Watts Bar was constructed in 1942, and last generated electricity in 1982. Its four units were able to generate 267 MW. As the first TVA-built plant, architects wanted Watts Bar to be a template for future plants, and also a showcase. Planners created a vantage point for people to view the turbine room and created a spacious overlook balcony, which was copied at future plants. Though the steam plant was demolished in 2011, the Watts Bar reservation still contains a dam and a nuclear plant, and was once the only TVA site to feature three types of generation.
Environmental investigations are being conducted at this site under the TDEC Order on coal combustion residuals (CCR). View the schedule.
Construction was completed in 1957, and supplied power through 2012. The plant featured four coal-fired units and generated 704 MW of power—enough electricity to power 350,000 homes. Initially planned as a six-unit plant, only four 200 MW units were constructed. Units 1 and 2 went into commercial operation in 1955, while Unit 3 went online in 1956 and Unit 4 the following year. The plant will be torn down in coming months, and the vacant land sold for industrial or commercial purposes.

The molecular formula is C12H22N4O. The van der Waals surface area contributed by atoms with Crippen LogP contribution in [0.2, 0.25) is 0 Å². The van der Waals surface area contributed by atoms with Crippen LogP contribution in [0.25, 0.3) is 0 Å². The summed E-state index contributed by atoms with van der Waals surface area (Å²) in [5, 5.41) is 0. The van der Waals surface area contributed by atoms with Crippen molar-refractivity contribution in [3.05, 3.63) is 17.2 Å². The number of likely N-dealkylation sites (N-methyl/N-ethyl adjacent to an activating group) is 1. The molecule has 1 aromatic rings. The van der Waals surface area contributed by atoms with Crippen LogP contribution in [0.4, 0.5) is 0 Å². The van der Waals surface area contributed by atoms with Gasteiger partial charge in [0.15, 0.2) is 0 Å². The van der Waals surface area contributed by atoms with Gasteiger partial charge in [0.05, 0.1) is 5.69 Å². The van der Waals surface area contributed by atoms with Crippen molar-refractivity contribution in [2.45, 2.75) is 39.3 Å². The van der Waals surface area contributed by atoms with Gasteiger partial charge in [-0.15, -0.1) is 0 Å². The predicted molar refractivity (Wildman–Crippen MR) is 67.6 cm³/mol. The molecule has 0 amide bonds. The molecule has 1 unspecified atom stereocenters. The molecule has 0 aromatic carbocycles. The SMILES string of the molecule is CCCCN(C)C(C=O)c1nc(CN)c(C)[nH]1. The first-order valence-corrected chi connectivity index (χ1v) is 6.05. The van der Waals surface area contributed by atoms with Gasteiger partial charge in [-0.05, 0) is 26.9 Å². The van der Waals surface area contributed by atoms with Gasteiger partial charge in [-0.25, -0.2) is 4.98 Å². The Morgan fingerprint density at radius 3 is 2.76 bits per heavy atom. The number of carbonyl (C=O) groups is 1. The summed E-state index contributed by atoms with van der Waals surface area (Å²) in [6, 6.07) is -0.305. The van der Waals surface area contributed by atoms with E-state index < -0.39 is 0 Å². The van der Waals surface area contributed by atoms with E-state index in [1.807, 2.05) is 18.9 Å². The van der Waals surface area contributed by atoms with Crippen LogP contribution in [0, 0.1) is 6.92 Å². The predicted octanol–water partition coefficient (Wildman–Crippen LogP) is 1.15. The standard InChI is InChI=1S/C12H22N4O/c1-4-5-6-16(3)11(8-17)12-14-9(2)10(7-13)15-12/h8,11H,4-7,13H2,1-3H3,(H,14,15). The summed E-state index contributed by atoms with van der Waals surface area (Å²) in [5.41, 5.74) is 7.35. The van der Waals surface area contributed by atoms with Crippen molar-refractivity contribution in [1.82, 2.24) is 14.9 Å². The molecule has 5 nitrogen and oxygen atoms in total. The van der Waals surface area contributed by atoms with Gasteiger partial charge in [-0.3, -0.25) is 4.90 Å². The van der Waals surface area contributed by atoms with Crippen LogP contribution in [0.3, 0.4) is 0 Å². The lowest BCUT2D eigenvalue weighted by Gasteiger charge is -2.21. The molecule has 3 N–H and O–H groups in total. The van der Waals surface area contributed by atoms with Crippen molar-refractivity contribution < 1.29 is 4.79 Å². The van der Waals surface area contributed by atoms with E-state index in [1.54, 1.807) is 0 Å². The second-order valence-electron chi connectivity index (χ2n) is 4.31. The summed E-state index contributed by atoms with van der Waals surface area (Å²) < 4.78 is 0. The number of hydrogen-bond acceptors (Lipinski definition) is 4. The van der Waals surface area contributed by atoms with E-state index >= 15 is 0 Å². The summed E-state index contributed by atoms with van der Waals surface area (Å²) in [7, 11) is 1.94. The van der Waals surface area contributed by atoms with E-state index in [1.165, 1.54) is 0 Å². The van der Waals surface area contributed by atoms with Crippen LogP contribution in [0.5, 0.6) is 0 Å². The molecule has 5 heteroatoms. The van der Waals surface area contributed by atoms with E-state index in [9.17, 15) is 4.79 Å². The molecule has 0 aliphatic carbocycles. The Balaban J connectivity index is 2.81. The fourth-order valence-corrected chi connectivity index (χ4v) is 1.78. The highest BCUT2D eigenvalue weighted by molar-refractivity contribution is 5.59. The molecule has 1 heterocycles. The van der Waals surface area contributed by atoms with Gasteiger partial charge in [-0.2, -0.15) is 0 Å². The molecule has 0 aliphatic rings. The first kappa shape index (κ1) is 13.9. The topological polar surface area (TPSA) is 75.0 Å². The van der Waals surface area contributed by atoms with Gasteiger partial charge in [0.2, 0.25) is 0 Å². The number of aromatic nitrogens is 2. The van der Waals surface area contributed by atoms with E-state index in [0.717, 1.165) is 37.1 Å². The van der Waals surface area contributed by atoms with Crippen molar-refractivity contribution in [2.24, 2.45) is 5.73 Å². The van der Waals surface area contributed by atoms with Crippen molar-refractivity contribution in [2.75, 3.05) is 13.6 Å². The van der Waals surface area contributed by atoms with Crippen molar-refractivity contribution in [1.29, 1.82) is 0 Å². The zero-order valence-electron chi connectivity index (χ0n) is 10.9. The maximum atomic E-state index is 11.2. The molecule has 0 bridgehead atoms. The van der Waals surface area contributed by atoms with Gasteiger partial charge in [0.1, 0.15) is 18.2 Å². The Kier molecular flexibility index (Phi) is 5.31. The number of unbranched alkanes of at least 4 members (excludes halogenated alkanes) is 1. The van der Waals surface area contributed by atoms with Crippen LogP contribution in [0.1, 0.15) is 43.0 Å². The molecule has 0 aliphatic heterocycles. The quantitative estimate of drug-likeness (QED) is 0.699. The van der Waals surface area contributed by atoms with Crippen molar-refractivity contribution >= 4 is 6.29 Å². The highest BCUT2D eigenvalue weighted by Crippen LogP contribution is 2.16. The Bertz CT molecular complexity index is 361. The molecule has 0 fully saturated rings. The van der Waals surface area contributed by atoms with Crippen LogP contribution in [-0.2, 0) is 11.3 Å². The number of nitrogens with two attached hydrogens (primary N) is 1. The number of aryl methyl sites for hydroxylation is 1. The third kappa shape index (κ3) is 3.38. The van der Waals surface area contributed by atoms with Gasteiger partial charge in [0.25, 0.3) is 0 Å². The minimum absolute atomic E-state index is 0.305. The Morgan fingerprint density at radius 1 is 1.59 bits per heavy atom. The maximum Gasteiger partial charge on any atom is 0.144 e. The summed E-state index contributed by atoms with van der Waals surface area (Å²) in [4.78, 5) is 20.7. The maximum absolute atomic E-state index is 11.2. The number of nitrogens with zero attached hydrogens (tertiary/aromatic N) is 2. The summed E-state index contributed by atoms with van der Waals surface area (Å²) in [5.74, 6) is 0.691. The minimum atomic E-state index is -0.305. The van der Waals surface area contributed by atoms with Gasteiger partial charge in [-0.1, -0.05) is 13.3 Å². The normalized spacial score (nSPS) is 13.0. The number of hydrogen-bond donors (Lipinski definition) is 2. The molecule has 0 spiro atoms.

The plant closed with the completion of the John Sevier Combined Cycle Plant, a gas plant with a summer peaking capacity of 880 MW. Environmental investigations are being conducted at this site under the TDEC Order on coal combustion residuals (CCR). View the schedule.
Widows Creek was the third steam-electric project built by TVA. Units 1 to 8 were built between 1952 and 1965. Units 1 to 6 were idled in 2013 and 2014, Unit 8 in 2014 and Unit 7 in 2015. Together, the eight units could generate 1,800 megawatts.
At the time of its first construction, Unit 7—at 500 MW—was the largest steam-generating unit in the world. (By the time sister Unit 8 was completed, also a 500 MW unit, other plants being built boasted larger megawatt capabilities.)
Colbert was the sixth steam-electric project to be planned, designed and constructed by TVA. Units 1 to 4 were built between 1951 and 1955, with a fifth unit added in 1965. Total generation capability was 1,000 MW. Unit 5 was idled in 2013, while the other units ceased generation in 2016. The final overall cost of the plant construction was slightly more than $99 million, or $124 per kilowatt, which was the lowest cost per kilowatt of any of the seven TVA steam plants built in the 1950s. The cost to purchase the land and the land rights—included in the grand total—was $232,089.53.